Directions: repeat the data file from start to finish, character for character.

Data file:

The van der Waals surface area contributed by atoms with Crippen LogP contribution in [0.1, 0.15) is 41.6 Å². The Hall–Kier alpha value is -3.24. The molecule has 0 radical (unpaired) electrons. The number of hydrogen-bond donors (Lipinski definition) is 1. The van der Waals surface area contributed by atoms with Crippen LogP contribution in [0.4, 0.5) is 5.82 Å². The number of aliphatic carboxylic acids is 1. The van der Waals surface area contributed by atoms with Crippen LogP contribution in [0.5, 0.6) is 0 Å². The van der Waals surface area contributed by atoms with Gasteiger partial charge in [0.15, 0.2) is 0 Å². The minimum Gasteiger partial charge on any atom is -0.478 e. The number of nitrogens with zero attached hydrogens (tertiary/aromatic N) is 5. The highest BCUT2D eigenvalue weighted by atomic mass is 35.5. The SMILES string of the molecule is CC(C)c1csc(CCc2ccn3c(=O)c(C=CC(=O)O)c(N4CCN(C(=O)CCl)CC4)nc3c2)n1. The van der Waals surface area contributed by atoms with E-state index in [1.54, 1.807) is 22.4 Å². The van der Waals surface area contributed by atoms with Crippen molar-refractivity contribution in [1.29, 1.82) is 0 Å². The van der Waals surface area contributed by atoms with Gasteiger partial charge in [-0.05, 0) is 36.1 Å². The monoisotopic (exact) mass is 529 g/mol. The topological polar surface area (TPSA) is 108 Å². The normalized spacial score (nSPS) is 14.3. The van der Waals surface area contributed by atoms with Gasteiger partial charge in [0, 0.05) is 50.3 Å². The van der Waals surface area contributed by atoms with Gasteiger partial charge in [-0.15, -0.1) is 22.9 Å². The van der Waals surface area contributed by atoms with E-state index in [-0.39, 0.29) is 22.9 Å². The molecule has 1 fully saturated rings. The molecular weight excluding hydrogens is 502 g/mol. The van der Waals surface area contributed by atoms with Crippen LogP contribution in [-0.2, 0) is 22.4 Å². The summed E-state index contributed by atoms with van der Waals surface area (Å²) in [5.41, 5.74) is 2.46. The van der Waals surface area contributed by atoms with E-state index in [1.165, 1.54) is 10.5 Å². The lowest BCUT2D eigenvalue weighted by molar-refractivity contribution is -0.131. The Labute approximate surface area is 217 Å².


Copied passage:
The van der Waals surface area contributed by atoms with Crippen LogP contribution in [0.1, 0.15) is 41.6 Å². The Hall–Kier alpha value is -3.24. The molecule has 0 radical (unpaired) electrons. The number of hydrogen-bond donors (Lipinski definition) is 1. The van der Waals surface area contributed by atoms with Crippen LogP contribution in [0.4, 0.5) is 5.82 Å². The number of aliphatic carboxylic acids is 1. The van der Waals surface area contributed by atoms with Crippen LogP contribution in [0.5, 0.6) is 0 Å². The van der Waals surface area contributed by atoms with Gasteiger partial charge in [0.15, 0.2) is 0 Å². The minimum Gasteiger partial charge on any atom is -0.478 e. The number of nitrogens with zero attached hydrogens (tertiary/aromatic N) is 5. The highest BCUT2D eigenvalue weighted by atomic mass is 35.5. The SMILES string of the molecule is CC(C)c1csc(CCc2ccn3c(=O)c(C=CC(=O)O)c(N4CCN(C(=O)CCl)CC4)nc3c2)n1. The van der Waals surface area contributed by atoms with E-state index in [1.54, 1.807) is 22.4 Å². The van der Waals surface area contributed by atoms with Crippen molar-refractivity contribution in [1.29, 1.82) is 0 Å². The van der Waals surface area contributed by atoms with Gasteiger partial charge in [-0.05, 0) is 36.1 Å². The monoisotopic (exact) mass is 529 g/mol. The topological polar surface area (TPSA) is 108 Å². The normalized spacial score (nSPS) is 14.3. The van der Waals surface area contributed by atoms with Gasteiger partial charge in [0, 0.05) is 50.3 Å². The van der Waals surface area contributed by atoms with Gasteiger partial charge in [-0.15, -0.1) is 22.9 Å². The van der Waals surface area contributed by atoms with E-state index in [-0.39, 0.29) is 22.9 Å². The molecule has 1 fully saturated rings. The molecular weight excluding hydrogens is 502 g/mol. The van der Waals surface area contributed by atoms with Crippen LogP contribution in [-0.2, 0) is 22.4 Å². The summed E-state index contributed by atoms with van der Waals surface area (Å²) in [5.41, 5.74) is 2.46. The van der Waals surface area contributed by atoms with E-state index in [1.165, 1.54) is 10.5 Å². The lowest BCUT2D eigenvalue weighted by molar-refractivity contribution is -0.131. The Labute approximate surface area is 217 Å².